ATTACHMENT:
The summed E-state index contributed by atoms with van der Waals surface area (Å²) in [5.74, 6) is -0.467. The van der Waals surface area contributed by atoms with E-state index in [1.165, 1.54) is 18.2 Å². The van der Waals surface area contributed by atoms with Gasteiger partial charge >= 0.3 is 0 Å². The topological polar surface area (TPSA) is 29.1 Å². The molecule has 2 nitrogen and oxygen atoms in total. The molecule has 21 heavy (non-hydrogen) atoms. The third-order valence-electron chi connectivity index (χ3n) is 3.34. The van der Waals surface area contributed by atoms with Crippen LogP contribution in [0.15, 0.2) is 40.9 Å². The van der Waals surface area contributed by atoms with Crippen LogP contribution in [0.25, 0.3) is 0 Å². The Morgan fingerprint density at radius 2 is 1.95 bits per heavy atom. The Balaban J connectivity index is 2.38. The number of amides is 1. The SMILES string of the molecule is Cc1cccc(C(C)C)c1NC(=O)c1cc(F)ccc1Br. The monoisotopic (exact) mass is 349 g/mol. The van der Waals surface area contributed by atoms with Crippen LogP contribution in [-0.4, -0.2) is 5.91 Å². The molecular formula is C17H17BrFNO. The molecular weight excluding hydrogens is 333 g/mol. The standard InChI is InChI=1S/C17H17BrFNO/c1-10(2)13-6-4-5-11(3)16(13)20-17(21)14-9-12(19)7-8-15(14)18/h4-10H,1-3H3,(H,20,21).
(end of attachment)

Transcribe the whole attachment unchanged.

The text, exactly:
The summed E-state index contributed by atoms with van der Waals surface area (Å²) in [5.74, 6) is -0.467. The van der Waals surface area contributed by atoms with E-state index in [1.165, 1.54) is 18.2 Å². The van der Waals surface area contributed by atoms with Gasteiger partial charge >= 0.3 is 0 Å². The topological polar surface area (TPSA) is 29.1 Å². The molecule has 2 nitrogen and oxygen atoms in total. The molecule has 21 heavy (non-hydrogen) atoms. The third-order valence-electron chi connectivity index (χ3n) is 3.34. The van der Waals surface area contributed by atoms with Crippen LogP contribution in [0.15, 0.2) is 40.9 Å². The van der Waals surface area contributed by atoms with Crippen LogP contribution in [0.25, 0.3) is 0 Å². The Morgan fingerprint density at radius 2 is 1.95 bits per heavy atom. The Balaban J connectivity index is 2.38. The number of amides is 1. The SMILES string of the molecule is Cc1cccc(C(C)C)c1NC(=O)c1cc(F)ccc1Br. The monoisotopic (exact) mass is 349 g/mol. The van der Waals surface area contributed by atoms with Crippen LogP contribution in [-0.4, -0.2) is 5.91 Å². The molecular formula is C17H17BrFNO. The molecular weight excluding hydrogens is 333 g/mol. The standard InChI is InChI=1S/C17H17BrFNO/c1-10(2)13-6-4-5-11(3)16(13)20-17(21)14-9-12(19)7-8-15(14)18/h4-10H,1-3H3,(H,20,21).